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Wednesday, May 26, 1999 Published at 12:02 GMT 13:02 UK

Education: Features

Problems of refugee schooling

Characteristic horror in a Kosovar refugee child's drawing

The arrival of small numbers of Kosovar refugees in British schools has attracted national publicity - but also brought cries of 'What about us?' from those who have been struggling for years to educate refugee children.

Kent - first stop for many on the UK side of the English Channel - has many asylum seekers who are quite widely and openly resented by the local population.

Listen to the debate on The Learning Curve
The Deputy Leader of the Conservative group on Kent County Council, Keith Ferrin, says integrating refugee children into an existing school can be done when the numbers involved are small.

"The problem comes really when you are in the sort of position we are, when you are talking about hundreds," he said on The Learning Curve on BBC Radio 4.

"Then you are into all sorts of purely practical issues, like where do you find enough interpreters for those children - and you rapidly run out or people. There aren't too many people who are competent English-Albanian translators."

Not a matter of money

The obvious answer is not to integrate but to set up separate schools, he said.

"If you've got a scarce resource which you can do nothing about - and this isn't a financial issue, you just lack the people that are capable of doing it - you have to get these children in larger groups and to get that you have to put the children together."

The Social Policy Officer of the Children's Society, Naomi Chunilal, says it believes that mainstream schooling is the best option.

"I think you've got to start from the premise that an asylum-seeking child is first and foremost a child, and they have got specific needs. These children have come often from highly traumatic situations."

Danish experiment

They have lost their homes, may have lost contact with relatives, and they crave normality, she said.

"I think we have a responsibility to integrate them into mainstream schools, with additional support if necessary to meet their language needs and emotional needs."

The system of putting refugee children into schools where they can be taught in their own languages was tried in Denmark in the early 90s for children from Bosnia - taught by teachers who were themselves refugees. But the situation has carried on for so long that in some cases they have now put in Danish teachers and a Danish curriculum.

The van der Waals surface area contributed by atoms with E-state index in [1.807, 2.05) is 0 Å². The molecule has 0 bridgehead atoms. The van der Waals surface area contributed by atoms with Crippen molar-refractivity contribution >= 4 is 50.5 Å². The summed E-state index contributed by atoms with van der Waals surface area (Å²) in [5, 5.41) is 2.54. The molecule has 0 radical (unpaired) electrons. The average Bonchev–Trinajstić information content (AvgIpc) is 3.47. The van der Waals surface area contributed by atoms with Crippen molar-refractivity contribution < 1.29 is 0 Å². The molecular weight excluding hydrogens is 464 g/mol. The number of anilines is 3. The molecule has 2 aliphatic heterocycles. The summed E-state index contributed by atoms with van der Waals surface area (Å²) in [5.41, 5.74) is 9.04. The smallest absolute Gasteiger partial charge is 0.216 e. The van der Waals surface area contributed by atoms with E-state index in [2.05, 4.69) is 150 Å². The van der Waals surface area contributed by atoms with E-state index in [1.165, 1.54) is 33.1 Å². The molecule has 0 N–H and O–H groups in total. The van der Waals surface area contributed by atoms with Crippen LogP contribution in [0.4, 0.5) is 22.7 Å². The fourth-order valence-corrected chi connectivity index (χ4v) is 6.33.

Ellen Jensen is a primary school teacher at one of those schools, The Centre Arnstrup, about 50km from the capital, Copenhagen. She said the segregated system had its good and bad points.

'They are isolated'

"The good thing is ... that we can take into consideration their special needs and we have specially-trained teachers - it's maybe a safer environment for the children to be in," she said.

"But they don't mix with the Danish children, they don't see much of Danish society, and they are isolated."

She believes it would have been better to have integrated them from the outset.

"It's a sign of respect and a willingness to integrate the children into the society. The other way is a little bit like putting them aside, hiding them because we don't know if they are going to stay or move away again."

'Children tease'

Quang Tran is a community development officer in Derby who came to Britain from Vietnam with his parents and five siblings in the late 70s, at the age of six.

To begin with they were put into a language school with other children who were newly arrived from different countries - but it was clear their only problem subject was language so they were moved into mainstream schools.

"It was tough. At that age children do tease and call names and everything else, but you just have to face it and do the best that you can, I suppose," he said.

Even now he did not feel part of British society - but if he went "home" he did not feel part of Vietnamese society either.

"I think the best thing is to integrate the children into the society straight away and get them used to the idea of where they are living at the moment, rather than shut them away," he said.

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